‘Sheltered’ Review

Platform PC Genre Strategy, resource management

Developer Unicube Publisher Team 17

Platform Played On PC

Post-apocalyptic survival for a family of four is no easy task, a fact which Sheltered, the new title from Unicube and Team17, seeks to make very clear. Striking a bit of a weird balance between the Sims and Fallout ShelterSheltered allows players to control and manage a small family as well as the highly customizable bunker they will now call home.

Sheltered begins by letting you build your family, and the flexibility here really stands out. Players can make their family of four pixelated sprites any combination of genders, skin colors, and family dynamics. Want to build a traditional nuclear family? Make your mom, your dad, and your two kids. Want two dads and some adopted tykes? Go for it, because the only thing “traditional” about the family is that they will share a surname. In addition to naming and customizing the appearance of the family, players can also choose a primary trait and general stats for each family member. Each family also gets a pet, each of which have a strength that makes them useful in the wasteland.

When players are satisfied with their family unit, the actual surviving begins, and it can get pretty complicated pretty quickly. Keeping everyone alive and happy is no small task, and this is where Sheltered gets a little reminiscent of the Sims. Each character has several meters that need to be monitored, including their hygiene, thirst, hunger, and whether or not they need to go to the bathroom. In addition to monitoring these meters for each character, players also have to focus on developing and maintaining their bunker. This all means there is a ton going on, and in my first playthrough, I got overwhelmed quickly. Things can get even more complicated when new survivors start showing up.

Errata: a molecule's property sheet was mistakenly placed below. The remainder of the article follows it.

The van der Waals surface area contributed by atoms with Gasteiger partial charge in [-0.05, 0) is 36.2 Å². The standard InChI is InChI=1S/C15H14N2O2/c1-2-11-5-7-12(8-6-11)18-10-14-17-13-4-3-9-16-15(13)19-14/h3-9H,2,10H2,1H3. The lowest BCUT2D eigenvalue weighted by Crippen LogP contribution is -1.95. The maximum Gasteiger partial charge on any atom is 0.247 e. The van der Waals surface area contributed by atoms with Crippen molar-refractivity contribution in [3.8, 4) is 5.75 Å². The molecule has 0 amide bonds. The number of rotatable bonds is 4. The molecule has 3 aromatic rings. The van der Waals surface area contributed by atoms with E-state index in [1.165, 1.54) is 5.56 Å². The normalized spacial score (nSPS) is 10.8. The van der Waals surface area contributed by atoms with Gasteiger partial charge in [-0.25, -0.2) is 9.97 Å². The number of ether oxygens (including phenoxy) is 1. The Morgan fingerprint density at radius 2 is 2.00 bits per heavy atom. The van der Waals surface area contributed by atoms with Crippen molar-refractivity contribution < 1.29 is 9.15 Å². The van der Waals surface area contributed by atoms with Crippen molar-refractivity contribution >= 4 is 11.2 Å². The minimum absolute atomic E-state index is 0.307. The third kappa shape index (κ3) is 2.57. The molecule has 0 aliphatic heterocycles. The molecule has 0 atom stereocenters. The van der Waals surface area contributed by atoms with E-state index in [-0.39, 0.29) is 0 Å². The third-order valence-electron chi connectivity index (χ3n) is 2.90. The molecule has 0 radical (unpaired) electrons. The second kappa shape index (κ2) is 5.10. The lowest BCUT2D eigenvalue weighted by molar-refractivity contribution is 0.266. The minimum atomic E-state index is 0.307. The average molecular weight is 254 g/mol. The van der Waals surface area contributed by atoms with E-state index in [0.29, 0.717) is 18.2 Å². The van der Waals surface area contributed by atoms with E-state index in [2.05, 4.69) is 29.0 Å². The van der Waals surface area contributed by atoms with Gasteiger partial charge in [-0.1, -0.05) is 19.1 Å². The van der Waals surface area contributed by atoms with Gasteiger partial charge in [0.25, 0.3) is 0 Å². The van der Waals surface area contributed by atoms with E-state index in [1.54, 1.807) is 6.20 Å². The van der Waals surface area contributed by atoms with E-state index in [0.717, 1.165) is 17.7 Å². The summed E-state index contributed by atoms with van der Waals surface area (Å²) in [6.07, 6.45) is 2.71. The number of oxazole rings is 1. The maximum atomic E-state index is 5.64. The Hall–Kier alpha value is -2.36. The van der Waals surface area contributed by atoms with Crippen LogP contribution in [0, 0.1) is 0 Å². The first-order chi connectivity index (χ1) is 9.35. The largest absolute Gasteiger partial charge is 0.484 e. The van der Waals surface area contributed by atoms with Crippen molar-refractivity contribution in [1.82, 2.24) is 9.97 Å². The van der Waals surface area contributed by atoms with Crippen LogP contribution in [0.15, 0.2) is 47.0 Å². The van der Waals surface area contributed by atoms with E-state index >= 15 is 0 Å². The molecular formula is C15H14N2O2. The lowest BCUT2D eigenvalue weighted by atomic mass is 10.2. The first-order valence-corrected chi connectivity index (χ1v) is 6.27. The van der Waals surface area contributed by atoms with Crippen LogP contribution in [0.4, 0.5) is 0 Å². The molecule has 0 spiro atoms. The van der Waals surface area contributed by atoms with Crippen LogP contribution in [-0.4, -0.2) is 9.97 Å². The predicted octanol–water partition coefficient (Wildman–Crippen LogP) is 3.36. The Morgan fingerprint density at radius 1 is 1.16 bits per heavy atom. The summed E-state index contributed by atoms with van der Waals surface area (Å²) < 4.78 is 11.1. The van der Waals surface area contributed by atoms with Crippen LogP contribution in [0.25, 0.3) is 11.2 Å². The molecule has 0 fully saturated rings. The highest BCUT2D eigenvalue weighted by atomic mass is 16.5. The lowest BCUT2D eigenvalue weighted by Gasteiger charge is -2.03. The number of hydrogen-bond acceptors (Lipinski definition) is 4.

Not everything is about life in the bunker itself, though. There is a map that offers various places to venture and seek out supplies. Players can send family members out into the wasteland to scavenge or hunt, and the expansion of the shelter itself depends on these adventures. The random item drops can be a bit frustrating when all you need to build is one more hinge and you keep getting limestone, but that is the nature of the random number generator. For the most part, this mechanic works pretty well, though it can be frustrating.

Overall, Sheltered has some good things going for it, but the micromanagement required can be incredibly frustrating. It is difficult to keep up with who needs to use the bucket toilet when you have eight survivors going about their business. Other than that, though, Sheltered offers an impressively in depth post apocalyptic experience, and has the potential to be a great time.

The Good

  • Flexible family units
  • Simple but effective graphics
  • In depth decision making

The Bad

  • Gets bogged down with simulation mechanics

The Score: 6.5